Gary Busey once eloquently noted that “A very familiar feeling is starting to come over me.” And it has nothing to do with being a horse’s ass.
In 1978, the daughter of Janet Leigh began a quest that saw her complete seven horror-related projects by 1982, a window of time which propelled Jamie Lee Curtis into a stratosphere of scream queen all her own.
And I have a sneaky suspicion that history is repeating itself.
For all her horror roles (which didn’t end in ’82 mind you), Curtis shall be forever linked to the role of Laurie Strode in John Carpenter’s untouchable Halloween.
While Curtis hammered out “The night HE came home,” The Fog, Prom Night and some voice work for Escape from New York and Halloween III: Season of the Witch, she laid the groundwork for a career which has expanded into drama and even comedy, and thrives to this very day.
If early returns are any indication, however, we may be saying the same about Anya Taylor-Joy years from now.
The Witch was a star-making performance for the 20-year old actress, which left critics and fans alike blown away by her portrayal of a young woman growing into her body and identity who seemed misplaced as the daughter of a devout Puritan family, only to be accused of witchcraft by the very people who were supposed to love her most.
From frustration and fear to anger and finally acceptance of what a new life could be, every step Taylor-Joy took along Thomasin’s journey of discovery was delicious.
But much like Curtis almost four decades before her, Taylor-Joy isn’t stopping there.
Curtis quickly moved into other roles that proved memorable in their own right, and though horror audiences have not yet had the opportunity to lay eyes on Morgan or M. Night Shyamalan’s Split, trailers for said films certainly seem to contain stories and Taylor-Joy performances that will place her firmly in the upper echelon of not only today’s scream queens, but set off a long career which will likely delve into other genres.
With turns in Barry and Thoroughbred completed or in post-production, that expansion into drama has already begun, but it can’t be overstated that simply appearing in horror films does not a scream queen make. Nay, like Curtis before her, Taylor-Joy is making quality horror which leaves a lasting impression. Films like The Witch don’t simply come and go, they stay with us. Subsequent films are held to their light years on, much like a little flick titled Halloween (to a lesser extent, of course).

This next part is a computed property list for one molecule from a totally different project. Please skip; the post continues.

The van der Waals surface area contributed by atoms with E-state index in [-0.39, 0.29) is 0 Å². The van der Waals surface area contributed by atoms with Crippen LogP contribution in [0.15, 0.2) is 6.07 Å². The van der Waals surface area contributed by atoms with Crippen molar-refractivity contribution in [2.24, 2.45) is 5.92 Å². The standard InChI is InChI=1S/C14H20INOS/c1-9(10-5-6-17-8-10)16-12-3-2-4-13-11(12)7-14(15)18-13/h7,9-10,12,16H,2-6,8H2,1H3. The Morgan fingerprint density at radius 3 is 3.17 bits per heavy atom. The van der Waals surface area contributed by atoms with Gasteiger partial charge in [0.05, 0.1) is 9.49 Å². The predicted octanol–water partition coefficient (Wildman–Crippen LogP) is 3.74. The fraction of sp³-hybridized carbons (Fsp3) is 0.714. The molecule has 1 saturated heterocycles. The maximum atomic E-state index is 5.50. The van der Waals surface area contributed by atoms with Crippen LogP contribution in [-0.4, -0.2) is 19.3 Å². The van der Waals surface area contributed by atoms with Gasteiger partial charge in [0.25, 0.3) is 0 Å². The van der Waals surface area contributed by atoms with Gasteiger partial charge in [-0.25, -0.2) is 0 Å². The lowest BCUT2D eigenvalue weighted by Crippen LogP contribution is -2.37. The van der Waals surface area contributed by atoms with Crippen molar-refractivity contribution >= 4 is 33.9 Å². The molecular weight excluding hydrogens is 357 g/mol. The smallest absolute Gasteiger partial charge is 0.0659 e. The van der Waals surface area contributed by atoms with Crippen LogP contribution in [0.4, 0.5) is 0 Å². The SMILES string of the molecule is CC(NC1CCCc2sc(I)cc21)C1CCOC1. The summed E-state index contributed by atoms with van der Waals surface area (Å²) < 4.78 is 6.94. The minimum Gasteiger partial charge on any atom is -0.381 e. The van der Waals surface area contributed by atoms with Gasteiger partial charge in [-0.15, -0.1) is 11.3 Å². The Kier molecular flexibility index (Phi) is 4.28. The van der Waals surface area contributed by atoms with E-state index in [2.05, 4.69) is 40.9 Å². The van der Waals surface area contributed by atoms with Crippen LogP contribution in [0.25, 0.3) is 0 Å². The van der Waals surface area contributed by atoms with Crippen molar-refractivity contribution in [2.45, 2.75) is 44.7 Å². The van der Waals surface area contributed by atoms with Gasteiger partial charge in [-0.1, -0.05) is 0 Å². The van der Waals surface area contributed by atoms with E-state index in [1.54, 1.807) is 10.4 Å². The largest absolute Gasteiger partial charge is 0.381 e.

Morgan hits theatres on September 2, and tells the tale of a sequestered, artificially created humanoid who has a little Carrie and Eleven in her, and the debate whether she’s too dangerous to be allowed to live and breathe. Taylor-Joy plays the title role.
Split, Shyamalan’s follow-up to The Visit, is scheduled for release next January and has the looks of an instant classic. Taylor-Joy plays one of three teenage girls abducted by a man with at least 23 personalities, one of which is known as “The Beast.”
Put The Witch, Morgan and Split on screen in less than a calendar year and images of a trio of films by the names of Halloween, The Fog and Prom Night begin dancing through this writer’s head.
While it can be difficult to contain enthusiasm for films and a performer which appear to hold so much promise, it cannot be overstated that 2016 has been an amazing year for the genre. However, due to films like The Witch and performers like Taylor-Joy, we are forced us to remind ourselves to not jump the gun.
That said, it is admittedly a bit early to compare an actress with but a handful of roles to a legend like Curtis, but take a moment to truly ponder what we have seen and what we shall soon see from Anya Taylor-Joy, and ask yourself if this is only the beginning.
And whether the new Laurie Strode isn’t already here.